"Mary" gave me a call last week. She had read a blog article I had written back in July of last year on Roth IRA conversions.
She had been reading about this potential tax savings strategy for a while and wondered if it made sense for her.
First, a quick primer on the difference between a Roth IRA and a Traditional IRA.
Basically speaking, there are two different types of IRA's one can contribute to. A "Regular" or "Traditional" IRA and a "Roth" IRA.
The main difference is the Roth IRA contributions go in post-tax (you do not receive a tax deduction as you already paid taxes on this money) and if the rules are met, this money can come out tax free.
Unlike in a traditional or regular IRA, where the money is taxable upon withdrawal.
So, the appeal of the Roth IRA is tax free income in retirement. The other key difference is the Roth IRA owner does not have to take Required Minimum Distributions (RMD's) at any age.
One major hurdle in doing a Roth Conversion is you need to pay the taxes now on the amount converted.
The amount converted gets added to your income for that year so for example, if your income was 95k and you convert 50k, your taxable income that year is based on 145k.
(Therefore, it is important to keep an eye on tax brackets to help minimize jumping into the next higher tax bracket when doing these conversions.)
In the traditional IRA, one must take these RMD's at age 72 (Unless you reached the age of 70 ½ in 2019, the old rule applies and RMD's begin at age 70 1/2)
Bear in mind, inherited IRA's, whether Traditional or Roth have different distribution rules that must be met or one could face a 50% tax penalty on top of regular income taxes.
Okay, back to "Mary". She read all of the great advantages of doing a Roth Conversion but based on my first blog, wasn't sure if it was a good fit for her.
"Mary" is not a client so I wasn't aware of the details of her financial life but asking her a few questions, I learned the following:
- She was widowed and 68
- She had one child, an adult son who was single and a Social Worker
- She felt she would need to access her IRA for income before her required age 72
- Other than a small amount of money in her checking account, her IRA was her only asset
Based on this info, I was able to make some observations.
- Since she was widowed, the opportunity to leave her IRA to her spouse was not an option. If her spouse was alive and inherited her IRA, they would have been required to take RMD's at age 72 however, the IRA could have provided income throughout their life. Leaving the IRA (whether Traditional or Roth) to her son, doesn't allow for more than 10 years of tax deferral and the account must be emptied by the 10th year (under current tax law)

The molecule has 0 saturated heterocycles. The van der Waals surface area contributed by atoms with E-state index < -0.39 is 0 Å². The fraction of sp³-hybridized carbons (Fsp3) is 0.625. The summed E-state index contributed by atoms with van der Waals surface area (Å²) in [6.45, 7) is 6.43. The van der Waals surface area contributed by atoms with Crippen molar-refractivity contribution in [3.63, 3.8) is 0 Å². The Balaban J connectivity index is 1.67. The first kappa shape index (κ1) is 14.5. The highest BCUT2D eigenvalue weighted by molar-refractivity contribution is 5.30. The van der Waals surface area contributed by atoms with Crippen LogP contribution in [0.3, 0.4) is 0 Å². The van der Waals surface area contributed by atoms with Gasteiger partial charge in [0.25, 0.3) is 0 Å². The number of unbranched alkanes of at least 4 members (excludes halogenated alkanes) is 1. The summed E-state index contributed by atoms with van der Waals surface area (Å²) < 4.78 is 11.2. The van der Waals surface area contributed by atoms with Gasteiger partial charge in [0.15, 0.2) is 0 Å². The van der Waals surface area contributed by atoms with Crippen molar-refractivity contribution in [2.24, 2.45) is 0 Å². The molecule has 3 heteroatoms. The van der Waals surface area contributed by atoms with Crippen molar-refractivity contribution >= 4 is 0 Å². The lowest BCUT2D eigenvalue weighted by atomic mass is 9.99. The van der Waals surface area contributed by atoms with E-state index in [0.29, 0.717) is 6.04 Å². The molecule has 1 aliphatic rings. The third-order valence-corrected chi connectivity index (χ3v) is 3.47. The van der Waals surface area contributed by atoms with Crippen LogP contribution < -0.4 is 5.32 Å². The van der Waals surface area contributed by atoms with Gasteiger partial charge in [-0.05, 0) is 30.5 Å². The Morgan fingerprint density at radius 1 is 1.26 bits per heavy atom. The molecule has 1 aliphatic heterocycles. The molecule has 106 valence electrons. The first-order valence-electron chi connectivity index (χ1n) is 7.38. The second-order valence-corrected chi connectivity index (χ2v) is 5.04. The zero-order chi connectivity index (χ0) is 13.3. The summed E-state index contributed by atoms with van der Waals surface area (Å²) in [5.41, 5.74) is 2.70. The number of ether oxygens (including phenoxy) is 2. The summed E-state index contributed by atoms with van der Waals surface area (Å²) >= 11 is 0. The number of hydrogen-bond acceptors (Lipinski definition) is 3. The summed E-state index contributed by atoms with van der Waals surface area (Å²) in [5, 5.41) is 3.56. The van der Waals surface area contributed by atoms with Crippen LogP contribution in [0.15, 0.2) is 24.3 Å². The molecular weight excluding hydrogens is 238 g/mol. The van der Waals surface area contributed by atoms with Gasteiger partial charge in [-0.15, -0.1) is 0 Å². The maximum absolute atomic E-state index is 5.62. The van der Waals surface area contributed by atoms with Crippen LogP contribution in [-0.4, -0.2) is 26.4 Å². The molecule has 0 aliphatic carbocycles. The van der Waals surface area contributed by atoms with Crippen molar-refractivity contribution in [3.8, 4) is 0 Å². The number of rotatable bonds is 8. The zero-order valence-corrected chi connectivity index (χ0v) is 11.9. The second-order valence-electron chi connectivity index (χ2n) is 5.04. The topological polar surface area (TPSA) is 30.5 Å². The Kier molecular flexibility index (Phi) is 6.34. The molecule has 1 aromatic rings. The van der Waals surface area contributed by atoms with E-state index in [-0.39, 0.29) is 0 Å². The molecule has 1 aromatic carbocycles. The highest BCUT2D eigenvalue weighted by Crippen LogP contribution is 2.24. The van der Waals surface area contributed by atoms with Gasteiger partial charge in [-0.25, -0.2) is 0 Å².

- By converting her IRA to a Roth and leaving it to her son, The Roth would be tax free income to him. However, if his income was not very high, inheriting a traditional IRA might not impact his taxes very much. By not converting, it would leave Mary with more money as she didn't need to use any money to pay the tax on the conversion.
- Mary didn't have any "extra" money to pay the tax on the conversion. She would have needed to take 100% of it from her IRA which could negate the advantage of converting.
- Mary told me she would need to access her IRA for income before her Required Minimum distribution date. Roth conversions work best if the money is left to potentially grow over time before withdrawing it. (There is also a five-year rule you need to be aware of when establishing a Roth IRA before withdrawals can be completely tax free). Since she was 68, she might not meet that 5 year rule in time.
After our discussion, it appeared a conversion wasn't in Mary's best interest. Wondering if a Roth Conversion makes sense for you?
Got questions? Or, if you would like to schedule a complimentary call, click HERE to see my calendar or just shoot me an email or give me a call.
In good health.
All the best.
Rick Fingerman, CFP®
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